Cemetery Lily in Medicine, Art, and Memories

Through recent trials, we know one species of crinum lily thrives in unexpected places like the mid-west, high plains of Denver, in Ohio and New York.  Three foot tall pink or white flowers top sculptural gray leaves. You can see the universal quest for life in its robust growth.  Ironically, the same species has long been associated with death in the south.

In my book, Funky Little Flower Farm, fascinating facts had to be dropped.  My editor did an amazing job helping me understand that sometimes a story conveys a truth better than a bunch of research does.  So for me and for other plant geeks, here’s some of the cool research that’s left out of the essay on this plant.

I’ve found this lily in burial grounds from Lake Charles, Louisiana to Charleston, South Carolina. All lilies have been long associated with death, resilience and return.  Historically in art & poetry, they represent hope, even in death. So lilies have long been used as funeral flowers and cemetery plants. But in the humid south, most true lilies planted in a cemetery slowly fade away. Not so with the long-lived  Crinum bulbispermum — it hangs around old graves for decades, so it became the south’s cemetery lily.

Crinum lily in Victorian mourning painting, Redcliffe Plantation.

I’ve love that history and searching out cemetery lilies.  But another name for it is more appropriate, the Orange River lily. That name references the bulbs place or origin; the Orange River in Central South Africa. In the dry summers, the river shrinks and the bulb goes dormant in the cracking mud. But with winter rains and floods, pink flowers wave above the muddy brown water of the Orange River.

Big flowers sure, but creative use of big, bold, steel gray leaves means you have a spectacular plant from early spring until a few weeks after frost.

I also follow an African tradition — using it for medicinal tea. It’s been used to treat everything from malaria to swelling. The leaves can even be used as a bandage.  This isn’t just folk lore either. New medical research addresses the strong alkaloid, bulbispermine for glioblastoma cancers. (Note, we donated 30 bulbs to New Mexico Institute of Technology for the above research.)

In the garden, this is a long lived perennial when properly placed, in the high, cold plains of Denver, in Indiana, Kansas, Northern Ohio, the hills of Connecticut, it flowers in June and July. But in the South, it flowers in March, then again after summer rains.  When I say long lived, I mean it — my original plant is over 80 years old.  So when you plant a crinum, plant it where you want it to stay, where it won’t get disturbed. A cemetery is good place — but a garden, in the middle of a border of long lived perennials is even better.

Flowering Time:  Depends on zone.  Midwest & Northeast; June-July.  South; March-May.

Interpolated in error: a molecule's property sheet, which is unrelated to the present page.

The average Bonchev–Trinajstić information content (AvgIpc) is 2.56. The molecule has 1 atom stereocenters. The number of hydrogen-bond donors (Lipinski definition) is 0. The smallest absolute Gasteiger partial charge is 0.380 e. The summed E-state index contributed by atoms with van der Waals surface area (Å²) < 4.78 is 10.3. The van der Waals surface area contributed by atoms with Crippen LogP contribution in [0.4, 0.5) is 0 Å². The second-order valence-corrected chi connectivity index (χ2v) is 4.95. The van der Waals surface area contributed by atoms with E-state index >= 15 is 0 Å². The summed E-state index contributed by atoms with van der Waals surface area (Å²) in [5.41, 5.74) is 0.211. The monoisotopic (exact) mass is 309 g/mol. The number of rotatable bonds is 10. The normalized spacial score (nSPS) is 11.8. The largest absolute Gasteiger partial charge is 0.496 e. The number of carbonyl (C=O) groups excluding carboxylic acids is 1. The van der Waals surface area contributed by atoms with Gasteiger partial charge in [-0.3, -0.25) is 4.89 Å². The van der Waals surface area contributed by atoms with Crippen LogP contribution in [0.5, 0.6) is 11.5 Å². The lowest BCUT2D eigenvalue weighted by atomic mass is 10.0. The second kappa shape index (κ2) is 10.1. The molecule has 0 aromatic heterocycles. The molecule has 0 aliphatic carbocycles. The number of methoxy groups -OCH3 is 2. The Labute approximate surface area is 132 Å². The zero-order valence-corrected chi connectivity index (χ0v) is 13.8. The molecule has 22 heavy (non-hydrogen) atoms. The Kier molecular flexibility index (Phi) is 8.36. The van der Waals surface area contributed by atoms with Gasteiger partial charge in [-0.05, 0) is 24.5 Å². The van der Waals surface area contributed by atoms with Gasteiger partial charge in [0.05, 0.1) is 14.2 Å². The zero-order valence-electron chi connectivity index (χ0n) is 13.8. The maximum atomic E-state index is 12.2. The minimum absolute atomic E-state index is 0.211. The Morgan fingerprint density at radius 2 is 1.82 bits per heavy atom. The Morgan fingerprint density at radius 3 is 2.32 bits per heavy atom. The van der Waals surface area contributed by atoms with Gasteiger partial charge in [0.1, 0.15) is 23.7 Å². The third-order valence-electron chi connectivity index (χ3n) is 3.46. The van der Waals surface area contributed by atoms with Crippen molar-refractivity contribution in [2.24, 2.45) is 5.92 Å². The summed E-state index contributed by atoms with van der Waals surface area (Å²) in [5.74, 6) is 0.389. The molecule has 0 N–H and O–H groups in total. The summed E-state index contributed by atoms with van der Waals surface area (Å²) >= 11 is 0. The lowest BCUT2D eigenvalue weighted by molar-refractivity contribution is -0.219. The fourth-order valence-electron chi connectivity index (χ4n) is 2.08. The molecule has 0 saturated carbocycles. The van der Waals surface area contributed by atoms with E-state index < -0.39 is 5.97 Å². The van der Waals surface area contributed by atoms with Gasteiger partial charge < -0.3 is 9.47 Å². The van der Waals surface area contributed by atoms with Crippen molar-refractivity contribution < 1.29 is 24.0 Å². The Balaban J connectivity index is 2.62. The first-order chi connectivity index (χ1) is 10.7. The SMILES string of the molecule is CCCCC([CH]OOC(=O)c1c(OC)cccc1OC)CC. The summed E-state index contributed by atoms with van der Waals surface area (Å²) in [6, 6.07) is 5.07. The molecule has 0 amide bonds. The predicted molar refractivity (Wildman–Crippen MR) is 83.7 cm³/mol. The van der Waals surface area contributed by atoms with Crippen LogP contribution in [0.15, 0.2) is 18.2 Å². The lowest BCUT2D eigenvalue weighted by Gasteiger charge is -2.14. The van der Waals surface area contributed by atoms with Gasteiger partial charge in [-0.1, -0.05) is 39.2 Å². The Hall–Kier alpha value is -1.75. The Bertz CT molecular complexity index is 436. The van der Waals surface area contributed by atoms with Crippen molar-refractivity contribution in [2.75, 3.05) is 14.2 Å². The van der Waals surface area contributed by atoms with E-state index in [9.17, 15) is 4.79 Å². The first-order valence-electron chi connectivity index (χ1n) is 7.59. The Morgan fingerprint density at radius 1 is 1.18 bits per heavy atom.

Foliage: Granite-gray leaves stand out among other plants. The recurving leaves  make flowing mounds about 3′ tall.  Individual leaves can reach 8 feet, though they curl into themselves.

Growth Rate:  Medium to slow.  Long lived.

Ultimate Height: 36 inches, but it sprawls and often reminds me of some sea creature crawling onto shore!

Special Care: No special care when established. Likes good drainage, sun to light shade.  Plant it where it can live for decades.  I have a bulb that is now 80 years old.

Gardening Tips:   Distinctive in foliage and for its huge tropical lily trumpets that contrast and punctuate all the fine textured spring perennials.  Even though it grows near rivers, this is not a bog plant.  It must dry out sometimes.  Incredibly drought tolerant but leaf tips do get crispy in drought.

Suggested Combinations:  Looks great with spring perennials such as Phlox pilosa and spring roses.  Perfect in meadows mixed with grasses.  But I like to stagger the season of interest by planting this with fall interest plants. Try this with sweet grass; the habit is similar but the textures contrast.  Or with antique mums, which flower much later but when the Crinum lily leaves are looking all massive and curved and sculptural.

Sometimes you seed this plant in ditches and cemeteries and such. Often those are small, wimpy flowered forms.  I grow the seed strain that is called Jumbo which has big, beautiful flowers.  I also grow Crinum x bulbispermum ‘Ashes of Roses’ a rose colored selection by my friend Buzzy Craft.  And I have my own selection, Crinum bulbispermum ‘Aurora Glorialis’.



  1. heath on May 15, 2015 at 12:24 am

    Do you have any hardy crinum for sale? I live in ct zone 6

    Thanks so much.


    • Jenks Farmer on May 15, 2015 at 8:03 am

      We know that C. bulbispermum is hardy in Ct. Mo’ Pon’, Powellii Alba, C. herbertii are all hardy into the Midwest, with some reservations about how and where they are planted, so should be fine for you too.

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